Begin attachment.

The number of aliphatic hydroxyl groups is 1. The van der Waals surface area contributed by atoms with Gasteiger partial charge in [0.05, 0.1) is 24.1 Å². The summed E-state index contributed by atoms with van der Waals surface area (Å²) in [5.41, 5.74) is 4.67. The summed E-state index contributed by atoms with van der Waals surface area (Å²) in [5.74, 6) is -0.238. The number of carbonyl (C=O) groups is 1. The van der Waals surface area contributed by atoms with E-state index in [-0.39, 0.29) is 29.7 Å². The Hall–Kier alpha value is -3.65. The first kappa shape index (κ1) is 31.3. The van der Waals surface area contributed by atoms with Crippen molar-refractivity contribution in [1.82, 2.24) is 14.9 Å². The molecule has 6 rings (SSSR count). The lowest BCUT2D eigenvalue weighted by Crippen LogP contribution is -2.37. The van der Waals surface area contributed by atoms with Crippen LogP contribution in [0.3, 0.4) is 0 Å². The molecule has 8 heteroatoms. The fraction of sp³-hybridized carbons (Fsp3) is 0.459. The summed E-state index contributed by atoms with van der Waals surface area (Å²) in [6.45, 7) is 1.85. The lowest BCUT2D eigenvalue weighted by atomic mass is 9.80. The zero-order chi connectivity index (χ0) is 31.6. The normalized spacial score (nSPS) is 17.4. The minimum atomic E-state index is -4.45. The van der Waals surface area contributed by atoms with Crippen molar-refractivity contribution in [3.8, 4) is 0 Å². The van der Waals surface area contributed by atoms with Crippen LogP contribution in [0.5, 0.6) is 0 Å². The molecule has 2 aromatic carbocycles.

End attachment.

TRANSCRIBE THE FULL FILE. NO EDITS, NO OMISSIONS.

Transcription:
The number of aliphatic hydroxyl groups is 1. The van der Waals surface area contributed by atoms with Gasteiger partial charge in [0.05, 0.1) is 24.1 Å². The summed E-state index contributed by atoms with van der Waals surface area (Å²) in [5.41, 5.74) is 4.67. The summed E-state index contributed by atoms with van der Waals surface area (Å²) in [5.74, 6) is -0.238. The number of carbonyl (C=O) groups is 1. The van der Waals surface area contributed by atoms with E-state index in [-0.39, 0.29) is 29.7 Å². The Hall–Kier alpha value is -3.65. The first kappa shape index (κ1) is 31.3. The van der Waals surface area contributed by atoms with Crippen molar-refractivity contribution in [1.82, 2.24) is 14.9 Å². The molecule has 6 rings (SSSR count). The lowest BCUT2D eigenvalue weighted by Crippen LogP contribution is -2.37. The van der Waals surface area contributed by atoms with Crippen LogP contribution in [0.3, 0.4) is 0 Å². The molecule has 8 heteroatoms. The fraction of sp³-hybridized carbons (Fsp3) is 0.459. The summed E-state index contributed by atoms with van der Waals surface area (Å²) in [6.45, 7) is 1.85. The lowest BCUT2D eigenvalue weighted by atomic mass is 9.80. The zero-order chi connectivity index (χ0) is 31.6. The normalized spacial score (nSPS) is 17.4. The minimum atomic E-state index is -4.45. The van der Waals surface area contributed by atoms with Crippen molar-refractivity contribution in [3.8, 4) is 0 Å². The van der Waals surface area contributed by atoms with Crippen LogP contribution in [0.5, 0.6) is 0 Å². The molecule has 2 aromatic carbocycles.